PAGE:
Spring has sprung, fruit trees are blooming and USU Extension's Utah Pest team is on on the lookout for up-to-date pest and disease issues here in Utah. A common pest to start monitoring for now are APHIDS!
"Aphids overwinter as eggs, and if they were not killed by a dormant oil spray, they are hatching now. There are several species, but they all have similar life cycles, behave similarly, cause the same damage, and are treated the same.
Monitor your fruit trees as soon as the leaves are large enough to handle. Turn leaves over on several shoot, and look for clusters of aphids near the base of leaf. Treating them before the leaves start to curl is the key to success." Marion Murray-Tree Fruit IPM Advisory.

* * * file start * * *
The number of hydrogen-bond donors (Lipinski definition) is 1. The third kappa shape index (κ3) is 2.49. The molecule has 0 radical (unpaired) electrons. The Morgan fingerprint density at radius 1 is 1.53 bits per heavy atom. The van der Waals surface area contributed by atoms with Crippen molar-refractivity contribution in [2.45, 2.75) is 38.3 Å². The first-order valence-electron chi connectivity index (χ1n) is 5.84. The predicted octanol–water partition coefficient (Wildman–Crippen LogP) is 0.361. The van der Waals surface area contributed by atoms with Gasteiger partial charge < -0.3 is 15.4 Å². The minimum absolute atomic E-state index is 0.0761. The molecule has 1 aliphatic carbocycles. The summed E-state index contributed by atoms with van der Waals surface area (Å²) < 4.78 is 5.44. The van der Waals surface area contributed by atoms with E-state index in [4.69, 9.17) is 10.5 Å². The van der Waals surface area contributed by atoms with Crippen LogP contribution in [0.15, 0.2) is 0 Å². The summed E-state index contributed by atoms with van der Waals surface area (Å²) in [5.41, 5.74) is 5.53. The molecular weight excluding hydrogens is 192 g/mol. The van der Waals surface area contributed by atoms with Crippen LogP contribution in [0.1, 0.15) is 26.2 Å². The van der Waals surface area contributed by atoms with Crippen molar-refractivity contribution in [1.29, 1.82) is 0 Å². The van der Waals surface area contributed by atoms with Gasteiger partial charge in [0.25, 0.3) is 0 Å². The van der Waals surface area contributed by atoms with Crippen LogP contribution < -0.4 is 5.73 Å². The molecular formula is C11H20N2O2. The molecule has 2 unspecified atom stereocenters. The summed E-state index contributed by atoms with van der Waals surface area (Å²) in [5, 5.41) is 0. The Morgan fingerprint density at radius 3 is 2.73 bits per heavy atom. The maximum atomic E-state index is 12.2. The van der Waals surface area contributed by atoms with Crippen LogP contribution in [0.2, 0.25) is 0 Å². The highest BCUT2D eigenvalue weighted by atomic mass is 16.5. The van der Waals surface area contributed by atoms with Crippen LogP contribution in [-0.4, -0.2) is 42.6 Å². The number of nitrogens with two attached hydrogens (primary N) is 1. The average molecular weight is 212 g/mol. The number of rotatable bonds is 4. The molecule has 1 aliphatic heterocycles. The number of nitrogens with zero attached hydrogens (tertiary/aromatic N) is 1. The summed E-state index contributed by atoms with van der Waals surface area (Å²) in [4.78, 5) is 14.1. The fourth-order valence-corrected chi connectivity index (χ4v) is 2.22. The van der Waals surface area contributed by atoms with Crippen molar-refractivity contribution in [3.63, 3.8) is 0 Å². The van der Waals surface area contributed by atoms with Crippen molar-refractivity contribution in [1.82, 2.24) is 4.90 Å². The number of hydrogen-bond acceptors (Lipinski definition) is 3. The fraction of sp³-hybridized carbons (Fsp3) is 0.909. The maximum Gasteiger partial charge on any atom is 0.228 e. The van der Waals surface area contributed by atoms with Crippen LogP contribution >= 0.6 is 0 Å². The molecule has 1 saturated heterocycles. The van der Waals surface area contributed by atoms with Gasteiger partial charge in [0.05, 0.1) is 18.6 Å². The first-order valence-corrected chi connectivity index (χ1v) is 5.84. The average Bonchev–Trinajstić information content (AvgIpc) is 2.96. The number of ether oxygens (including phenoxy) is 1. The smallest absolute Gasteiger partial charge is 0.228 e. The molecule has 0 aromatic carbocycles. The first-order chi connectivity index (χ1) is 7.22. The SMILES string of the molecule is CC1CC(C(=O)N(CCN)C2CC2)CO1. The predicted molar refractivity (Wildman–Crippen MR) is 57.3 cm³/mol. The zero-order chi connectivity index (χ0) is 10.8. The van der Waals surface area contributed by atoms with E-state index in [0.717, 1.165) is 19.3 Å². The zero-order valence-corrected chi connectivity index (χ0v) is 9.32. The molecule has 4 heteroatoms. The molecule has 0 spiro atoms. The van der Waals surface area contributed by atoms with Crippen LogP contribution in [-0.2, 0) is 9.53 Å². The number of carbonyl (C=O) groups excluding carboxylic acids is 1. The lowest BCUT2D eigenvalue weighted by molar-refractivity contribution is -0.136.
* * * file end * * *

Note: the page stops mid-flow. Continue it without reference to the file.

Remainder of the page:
If you didn't get around to spraying a dormant oil this spring, you a can mitigate aphid problems by using an insecticidal soap or horticultural oil at 1% concentration.
"Both of these must come into contact with the aphids to work, and they have no residual value, so a repeat spray might be necessary."-IPM Advisory
For a certified organic product check the Organic Materials Review Institute website at www.omri.org
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